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Reported incidence of fever for under-5 children in Zambia: a longitudinal study.

Hamooya BM, Chongwe G, Sitali L, Halwindi H - Arch Public Health (2015)

Bottom Line: Magoye) [HR 1.35; 95 % CI 1.17, 1.56; p < 0.001]; and season (dry vs. rainy) [HR 0.17; 95 % CI 0.12, 0.23; p < 0.001].The study has shown that the incidence of fever was high in the study areas.There still exists the need for interventions aimed at reducing the incidence of fever in under five children, more especially in rural areas.

View Article: PubMed Central - PubMed

Affiliation: Ministry of Health, P.O Box 30205, Lusaka, Zambia ; Department of Public Health, The University of Zambia, School of Medicine, P.O. Box 50110, Lusaka, Zambia.

ABSTRACT

Background: Childhood fever is the most common clinical sign of Plasmodium falciparum infection. It is used as a measure of burden of the disease and the effectiveness of control programs for malaria. This study aimed to determine the incidence of fever in under-5 children of Magoye and Chivuna rural areas of Mazabuka district, Zambia.

Methods: Incidence of fever was evaluated longitudinally over a period of 16 months (July 2006 and November 2007) among children aged 12-59 months in Magoye and Chivuna rural communities. The data was collected for a study on community directed treatment of soil-transmitted helminth infections in under-five children. Data from caretakers of 1221 children were collected using a structured interviewer-administered questionnaire. Cox proportion hazard regression was used to determine predictors of multiple episodes of fever and Kaplan-Meier survival curves was used to compare survival between two groups.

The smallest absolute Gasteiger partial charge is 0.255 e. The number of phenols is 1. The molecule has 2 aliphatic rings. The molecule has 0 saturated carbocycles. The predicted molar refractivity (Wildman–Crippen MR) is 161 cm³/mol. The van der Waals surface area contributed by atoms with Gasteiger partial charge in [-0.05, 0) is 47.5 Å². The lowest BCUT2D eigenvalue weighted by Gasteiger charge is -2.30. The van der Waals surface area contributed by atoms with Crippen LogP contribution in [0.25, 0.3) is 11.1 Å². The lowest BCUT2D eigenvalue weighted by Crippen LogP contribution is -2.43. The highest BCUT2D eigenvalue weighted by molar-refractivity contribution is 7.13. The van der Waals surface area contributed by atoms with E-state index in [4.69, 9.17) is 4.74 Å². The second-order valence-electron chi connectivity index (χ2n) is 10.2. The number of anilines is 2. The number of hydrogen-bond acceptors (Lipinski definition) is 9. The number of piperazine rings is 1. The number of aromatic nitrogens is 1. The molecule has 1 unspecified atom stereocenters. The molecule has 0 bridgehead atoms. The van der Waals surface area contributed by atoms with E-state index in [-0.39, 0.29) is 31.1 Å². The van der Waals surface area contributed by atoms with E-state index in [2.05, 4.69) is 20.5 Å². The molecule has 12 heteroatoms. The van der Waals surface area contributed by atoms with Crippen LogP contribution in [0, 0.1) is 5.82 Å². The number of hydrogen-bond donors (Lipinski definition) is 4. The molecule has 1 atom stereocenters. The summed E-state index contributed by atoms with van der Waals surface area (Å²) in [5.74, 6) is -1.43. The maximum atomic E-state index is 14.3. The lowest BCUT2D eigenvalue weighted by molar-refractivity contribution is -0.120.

Results: A total of 1221 under-5 children [median age 32 months; IQR 12-58] participated in the study and 696 (57 %) were from Magoye and 525 (43 %) from Chivuna. The incidence rate of fever was 162.4 per month per 1000 children for the 16 months period. The proportion of fever was not statistically related to children' age [p = 0.779] and sex [p = 0.546]. Predictors of multiple episodes of fever were: age (37-48 vs. 12-24 months) [HR 0.81; 95 % CI 0.67, 0.98; p = 0.030]; location (Chivuna vs. Magoye) [HR 1.35; 95 % CI 1.17, 1.56; p < 0.001]; and season (dry vs. rainy) [HR 0.17; 95 % CI 0.12, 0.23; p < 0.001].

Conclusion: The study has shown that the incidence of fever was high in the study areas. Febrile illnesses like malaria still have a significant effect on the health of under-5 children in the study population. There still exists the need for interventions aimed at reducing the incidence of fever in under five children, more especially in rural areas.

No MeSH data available.


Related in: MedlinePlus

K-M Survival Estimates; Probability of not having Fever by Study Site
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Related In: Results  -  Collection

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Fig2: K-M Survival Estimates; Probability of not having Fever by Study Site

Mentions: Magoye had a significantly higher probability of survival of under-5 children from fever compared to Chivuna (p < 0.001) as shown in Fig 2